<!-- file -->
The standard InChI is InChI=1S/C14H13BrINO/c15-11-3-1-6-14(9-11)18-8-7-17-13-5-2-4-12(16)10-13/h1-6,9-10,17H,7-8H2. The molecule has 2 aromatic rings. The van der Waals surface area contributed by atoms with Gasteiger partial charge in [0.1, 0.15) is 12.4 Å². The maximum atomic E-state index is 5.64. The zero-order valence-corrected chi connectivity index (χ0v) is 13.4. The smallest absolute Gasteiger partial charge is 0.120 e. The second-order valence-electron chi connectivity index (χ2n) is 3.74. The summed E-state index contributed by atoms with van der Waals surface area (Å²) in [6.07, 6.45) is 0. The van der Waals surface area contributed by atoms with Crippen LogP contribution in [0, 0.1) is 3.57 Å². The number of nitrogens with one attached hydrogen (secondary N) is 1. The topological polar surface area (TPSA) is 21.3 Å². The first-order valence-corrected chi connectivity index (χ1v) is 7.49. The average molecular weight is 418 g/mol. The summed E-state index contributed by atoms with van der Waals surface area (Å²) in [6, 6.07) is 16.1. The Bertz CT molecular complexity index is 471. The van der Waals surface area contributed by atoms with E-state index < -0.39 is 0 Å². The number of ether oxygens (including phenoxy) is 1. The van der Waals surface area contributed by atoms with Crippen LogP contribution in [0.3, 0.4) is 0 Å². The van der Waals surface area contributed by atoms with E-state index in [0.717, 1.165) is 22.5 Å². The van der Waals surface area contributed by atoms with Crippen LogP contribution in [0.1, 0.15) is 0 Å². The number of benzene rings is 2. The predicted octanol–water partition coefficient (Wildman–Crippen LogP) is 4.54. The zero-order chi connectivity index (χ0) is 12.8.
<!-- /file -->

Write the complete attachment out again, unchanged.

The standard InChI is InChI=1S/C14H13BrINO/c15-11-3-1-6-14(9-11)18-8-7-17-13-5-2-4-12(16)10-13/h1-6,9-10,17H,7-8H2. The molecule has 2 aromatic rings. The van der Waals surface area contributed by atoms with Gasteiger partial charge in [0.1, 0.15) is 12.4 Å². The maximum atomic E-state index is 5.64. The zero-order valence-corrected chi connectivity index (χ0v) is 13.4. The smallest absolute Gasteiger partial charge is 0.120 e. The second-order valence-electron chi connectivity index (χ2n) is 3.74. The summed E-state index contributed by atoms with van der Waals surface area (Å²) in [6.07, 6.45) is 0. The van der Waals surface area contributed by atoms with Crippen LogP contribution in [0, 0.1) is 3.57 Å². The number of nitrogens with one attached hydrogen (secondary N) is 1. The topological polar surface area (TPSA) is 21.3 Å². The first-order valence-corrected chi connectivity index (χ1v) is 7.49. The average molecular weight is 418 g/mol. The summed E-state index contributed by atoms with van der Waals surface area (Å²) in [6, 6.07) is 16.1. The Bertz CT molecular complexity index is 471. The van der Waals surface area contributed by atoms with E-state index < -0.39 is 0 Å². The number of ether oxygens (including phenoxy) is 1. The van der Waals surface area contributed by atoms with Crippen LogP contribution in [0.3, 0.4) is 0 Å². The van der Waals surface area contributed by atoms with E-state index in [0.717, 1.165) is 22.5 Å². The van der Waals surface area contributed by atoms with Crippen LogP contribution in [0.1, 0.15) is 0 Å². The number of benzene rings is 2. The predicted octanol–water partition coefficient (Wildman–Crippen LogP) is 4.54. The zero-order chi connectivity index (χ0) is 12.8.